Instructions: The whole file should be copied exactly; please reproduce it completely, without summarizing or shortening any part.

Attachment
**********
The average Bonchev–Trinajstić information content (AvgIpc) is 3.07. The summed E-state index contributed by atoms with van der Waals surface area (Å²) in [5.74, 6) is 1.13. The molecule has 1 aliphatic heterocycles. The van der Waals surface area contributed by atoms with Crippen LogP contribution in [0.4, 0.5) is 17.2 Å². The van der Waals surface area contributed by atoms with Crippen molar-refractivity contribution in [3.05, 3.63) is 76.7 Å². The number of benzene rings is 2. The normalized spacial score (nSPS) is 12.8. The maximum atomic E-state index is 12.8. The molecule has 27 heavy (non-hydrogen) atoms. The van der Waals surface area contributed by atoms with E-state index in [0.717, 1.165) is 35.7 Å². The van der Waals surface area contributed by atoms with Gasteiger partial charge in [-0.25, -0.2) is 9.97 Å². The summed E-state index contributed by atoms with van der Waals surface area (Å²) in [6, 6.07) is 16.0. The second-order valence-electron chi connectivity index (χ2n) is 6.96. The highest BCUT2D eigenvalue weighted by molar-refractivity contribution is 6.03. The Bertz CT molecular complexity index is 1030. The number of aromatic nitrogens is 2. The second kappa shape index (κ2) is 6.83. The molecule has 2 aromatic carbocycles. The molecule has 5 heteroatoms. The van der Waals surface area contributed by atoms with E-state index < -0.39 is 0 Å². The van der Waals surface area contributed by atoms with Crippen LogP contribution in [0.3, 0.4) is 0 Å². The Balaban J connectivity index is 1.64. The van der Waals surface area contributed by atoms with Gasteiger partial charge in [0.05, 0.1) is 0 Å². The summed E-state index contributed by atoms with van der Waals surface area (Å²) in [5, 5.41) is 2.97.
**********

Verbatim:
The average Bonchev–Trinajstić information content (AvgIpc) is 3.07. The summed E-state index contributed by atoms with van der Waals surface area (Å²) in [5.74, 6) is 1.13. The molecule has 1 aliphatic heterocycles. The van der Waals surface area contributed by atoms with Crippen LogP contribution in [0.4, 0.5) is 17.2 Å². The van der Waals surface area contributed by atoms with Crippen molar-refractivity contribution in [3.05, 3.63) is 76.7 Å². The number of benzene rings is 2. The normalized spacial score (nSPS) is 12.8. The maximum atomic E-state index is 12.8. The molecule has 27 heavy (non-hydrogen) atoms. The van der Waals surface area contributed by atoms with E-state index in [0.717, 1.165) is 35.7 Å². The van der Waals surface area contributed by atoms with Gasteiger partial charge in [-0.25, -0.2) is 9.97 Å². The summed E-state index contributed by atoms with van der Waals surface area (Å²) in [6, 6.07) is 16.0. The second-order valence-electron chi connectivity index (χ2n) is 6.96. The highest BCUT2D eigenvalue weighted by molar-refractivity contribution is 6.03. The Bertz CT molecular complexity index is 1030. The number of aromatic nitrogens is 2. The second kappa shape index (κ2) is 6.83. The molecule has 2 aromatic carbocycles. The molecule has 5 heteroatoms. The van der Waals surface area contributed by atoms with E-state index < -0.39 is 0 Å². The van der Waals surface area contributed by atoms with Crippen LogP contribution in [0.3, 0.4) is 0 Å². The Balaban J connectivity index is 1.64. The van der Waals surface area contributed by atoms with Gasteiger partial charge in [0.05, 0.1) is 0 Å². The summed E-state index contributed by atoms with van der Waals surface area (Å²) in [5, 5.41) is 2.97.